Playing it Safe: GFCIs Help Water Utility Protect Against Electrical Shock

A major water utility serving drinking water to 3 million residents installed a ground fault circuit interrupter from Littelfuse in order to better protect its staff in situations that combine electricity and the presence of water. This includes submersible pumps, aerators, mixers, and equipment subject to wash-down cleaning.


By Nehad El-Sherif

How safe would you feel standing in water next to a high voltage pump? Unfortunately, that is the situation at a major water utility serving drinking water to 3 million residents. The utility has a water purification and pumping station with two tanks the size of Olympic swimming pools, but deeper, each containing a 7 to 10 horsepower submersible pump running on 600 VAC.

Once or twice a year, the tanks must be cleaned by hand, and workers enter them while water is still present and the pumps are running. Because water conducts electricity, the risk of electric shock increases where water comes in contact with electrical equipment and workers.

Each year, electricity kills hundreds of workers in the United States, and more than 66,000 workers were injured by it between 1992 and 2010. A strong current passing through the body can cause burns, but even a small current is dangerous if it passes across the heart (only 50 mA of current may cause ventricular fibrillation; see Fig 1). If the fibrillation continues for more than a few minutes without immediate medical intervention, then the worker will die.


Being proactive about safety, the supervisor at this municipal water facility wanted to protect the workers from electrical shock hazards and asked his electrical distributor for a solution. At first, the distributor suggested a ground fault relay but later learned of a new device for worker shock protection - an industrial ground fault circuit interrupter (GFCI).

How a GFCI Works

A single-phase GFCI compares current levels on outgoing and return conductors. Current that flows to ground (possibly through a worker's body) bypasses the return conductor, and its absence is measured. When the GFCI detects a dangerous level of ground fault current, it quickly interrupts the circuit.

The National Electrical Code® (NEC) requires the presence of GFCIs in residential buildings where water is present, such as bathrooms, laundry rooms and kitchens. For residential use, GFCIs trip at 6 mA, per the UL943 Class A standard. Unfortunately, these GFCIs cannot be used in industrial facilities, which have higher voltage, load current and leakage to ground. Even in industrial applications where the leakage to ground is less than 6 mA, there is a high probability that a Class A GFCI will nuisance trip.

GFCIs for Industrial and Municipal Water Suppliers

Advances in GFCI technology now make it possible to provide sensitive, low-level protection without nuisance tripping at higher voltages. Last year, UL approved the first GFCI for applications up to 600 V. UL 943C defines the characteristics expected of "special purpose" GFCIs operating up to 600 V. It sets the trip threshold at 20 mA - low enough to provide worker shock protection but high enough in most applications to avoid nuisance tripping.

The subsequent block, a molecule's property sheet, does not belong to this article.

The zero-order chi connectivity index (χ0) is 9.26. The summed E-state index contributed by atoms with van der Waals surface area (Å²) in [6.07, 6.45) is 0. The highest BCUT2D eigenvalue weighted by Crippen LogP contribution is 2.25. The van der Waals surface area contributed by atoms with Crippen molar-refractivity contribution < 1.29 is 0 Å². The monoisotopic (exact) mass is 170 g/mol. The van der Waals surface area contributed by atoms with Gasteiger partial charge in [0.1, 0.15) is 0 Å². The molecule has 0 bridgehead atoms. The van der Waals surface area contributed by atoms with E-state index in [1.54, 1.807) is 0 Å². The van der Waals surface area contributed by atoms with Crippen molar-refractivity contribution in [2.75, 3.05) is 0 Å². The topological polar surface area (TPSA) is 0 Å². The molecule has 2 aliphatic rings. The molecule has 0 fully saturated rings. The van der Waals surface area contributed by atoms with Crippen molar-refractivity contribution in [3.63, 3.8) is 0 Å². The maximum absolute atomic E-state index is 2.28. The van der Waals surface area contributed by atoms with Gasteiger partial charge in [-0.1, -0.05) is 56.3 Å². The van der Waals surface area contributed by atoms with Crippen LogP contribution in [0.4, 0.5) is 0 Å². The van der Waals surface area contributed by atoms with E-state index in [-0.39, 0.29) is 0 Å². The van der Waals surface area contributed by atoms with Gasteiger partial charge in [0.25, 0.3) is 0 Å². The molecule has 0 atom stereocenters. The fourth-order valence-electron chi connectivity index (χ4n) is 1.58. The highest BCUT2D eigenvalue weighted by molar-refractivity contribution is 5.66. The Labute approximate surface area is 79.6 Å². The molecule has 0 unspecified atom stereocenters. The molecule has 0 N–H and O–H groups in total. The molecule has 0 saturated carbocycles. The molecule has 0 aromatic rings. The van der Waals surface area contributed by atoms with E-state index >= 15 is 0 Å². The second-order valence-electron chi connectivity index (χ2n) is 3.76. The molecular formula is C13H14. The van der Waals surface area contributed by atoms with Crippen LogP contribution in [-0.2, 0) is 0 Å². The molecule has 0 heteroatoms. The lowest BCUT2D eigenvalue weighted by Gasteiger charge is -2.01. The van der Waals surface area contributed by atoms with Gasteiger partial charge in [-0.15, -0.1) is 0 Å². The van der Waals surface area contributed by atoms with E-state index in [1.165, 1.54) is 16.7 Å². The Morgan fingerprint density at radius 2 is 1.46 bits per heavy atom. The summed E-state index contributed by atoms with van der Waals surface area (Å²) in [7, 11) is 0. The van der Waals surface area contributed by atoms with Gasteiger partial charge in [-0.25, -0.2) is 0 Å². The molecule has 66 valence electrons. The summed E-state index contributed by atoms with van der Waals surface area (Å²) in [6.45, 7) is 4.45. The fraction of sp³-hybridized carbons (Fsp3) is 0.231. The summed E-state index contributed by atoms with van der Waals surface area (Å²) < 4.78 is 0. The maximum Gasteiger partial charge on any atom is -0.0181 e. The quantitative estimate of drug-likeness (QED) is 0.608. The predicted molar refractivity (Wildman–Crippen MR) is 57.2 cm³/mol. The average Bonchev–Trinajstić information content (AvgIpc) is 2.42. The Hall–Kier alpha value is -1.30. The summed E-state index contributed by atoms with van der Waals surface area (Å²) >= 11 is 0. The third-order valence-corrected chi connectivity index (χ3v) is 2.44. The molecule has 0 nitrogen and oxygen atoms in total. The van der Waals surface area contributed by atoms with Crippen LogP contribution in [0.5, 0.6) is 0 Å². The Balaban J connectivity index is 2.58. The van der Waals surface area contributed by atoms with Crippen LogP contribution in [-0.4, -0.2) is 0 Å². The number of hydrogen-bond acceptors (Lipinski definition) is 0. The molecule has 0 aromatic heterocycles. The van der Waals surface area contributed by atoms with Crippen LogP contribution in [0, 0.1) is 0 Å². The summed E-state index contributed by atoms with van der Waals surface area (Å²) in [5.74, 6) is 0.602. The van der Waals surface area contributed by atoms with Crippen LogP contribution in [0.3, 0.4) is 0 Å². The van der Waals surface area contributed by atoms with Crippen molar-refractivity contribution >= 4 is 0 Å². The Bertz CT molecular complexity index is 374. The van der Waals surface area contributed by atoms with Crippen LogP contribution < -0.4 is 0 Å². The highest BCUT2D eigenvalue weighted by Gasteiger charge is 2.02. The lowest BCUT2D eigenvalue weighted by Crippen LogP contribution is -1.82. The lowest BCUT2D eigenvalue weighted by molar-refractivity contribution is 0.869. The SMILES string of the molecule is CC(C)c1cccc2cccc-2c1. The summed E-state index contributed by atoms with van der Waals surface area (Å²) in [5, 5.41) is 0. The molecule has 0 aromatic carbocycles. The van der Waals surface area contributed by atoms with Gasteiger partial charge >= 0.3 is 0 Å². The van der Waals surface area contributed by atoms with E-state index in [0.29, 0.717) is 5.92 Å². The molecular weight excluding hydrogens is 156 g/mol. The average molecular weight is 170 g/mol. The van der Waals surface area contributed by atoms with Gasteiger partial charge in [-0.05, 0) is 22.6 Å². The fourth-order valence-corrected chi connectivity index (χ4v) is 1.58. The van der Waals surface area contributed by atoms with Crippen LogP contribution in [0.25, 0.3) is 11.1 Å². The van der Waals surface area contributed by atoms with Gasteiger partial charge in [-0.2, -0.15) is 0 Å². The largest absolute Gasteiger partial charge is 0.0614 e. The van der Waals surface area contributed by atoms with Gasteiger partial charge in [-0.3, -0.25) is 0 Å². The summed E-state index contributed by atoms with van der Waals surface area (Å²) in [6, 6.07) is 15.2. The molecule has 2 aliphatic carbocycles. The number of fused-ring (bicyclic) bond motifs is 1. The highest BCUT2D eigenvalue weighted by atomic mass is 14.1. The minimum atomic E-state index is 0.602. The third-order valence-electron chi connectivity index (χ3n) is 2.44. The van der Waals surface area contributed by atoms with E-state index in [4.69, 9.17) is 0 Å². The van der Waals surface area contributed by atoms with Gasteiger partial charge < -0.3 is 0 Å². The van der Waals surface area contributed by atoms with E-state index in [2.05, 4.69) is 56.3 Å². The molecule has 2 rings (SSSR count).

UL 943 covers Class A (residential) GFCIs, while UL 943C separates industrial GFCIs into Classes C, D and E.

  • Class A, under UL 943, is for residential application, with voltage of 120 or 240 volts single-phase installations, with a 6 mA trip level (too low for industrial use). Class A GFCIs are used in residential kitchens and bathrooms.
  • Class C is for use in circuits with no conductor over 300 V to ground where reliable equipment grounding or double insulation is provided.
  • Class D is for use in circuits with one or more conductors over 300 V to ground and with oversized grounding to prevent the voltage across the body during a fault from exceeding 150 volts.
  • Class E covers equipment similar to Class D but with high-speed tripping required, not requiring the oversized ground of Class D.

UL wanted UL 943C to ensure a high level of safety. It required that the GFCI device monitor the ground wire for open connections, so that if the connection to ground is lost, the device will open the circuit. Ground wire monitoring ensures that voltage on the equipment chassis is not elevated relative to ground when an internal ground-fault occurs at the load. The device cannot be reset until the connection to ground is restored. This is an important safety feature often overlooked until it is too late.

Littelfuse Fig3
Industrial GFCIs, such as these UL-Listed units from Littelfuse, are available with or without an enclosure, for mounting inside or outside electrical cabinets.

The time it takes for a GFCI to trip depends on the level of ground fault current. All GFCIs follow a trip curve defined by UL 943 (see Fig. 2). This curve requires the GFCI to trip faster at higher current. At 20 mA, a GFCI must trip around one second. At 300 mA or higher, a GFCI must trip within 20 milliseconds. This is because the higher the current and the longer it continues, the greater the danger. The trip curve also helps minimize nuisance tripping by ignoring transient electrical events.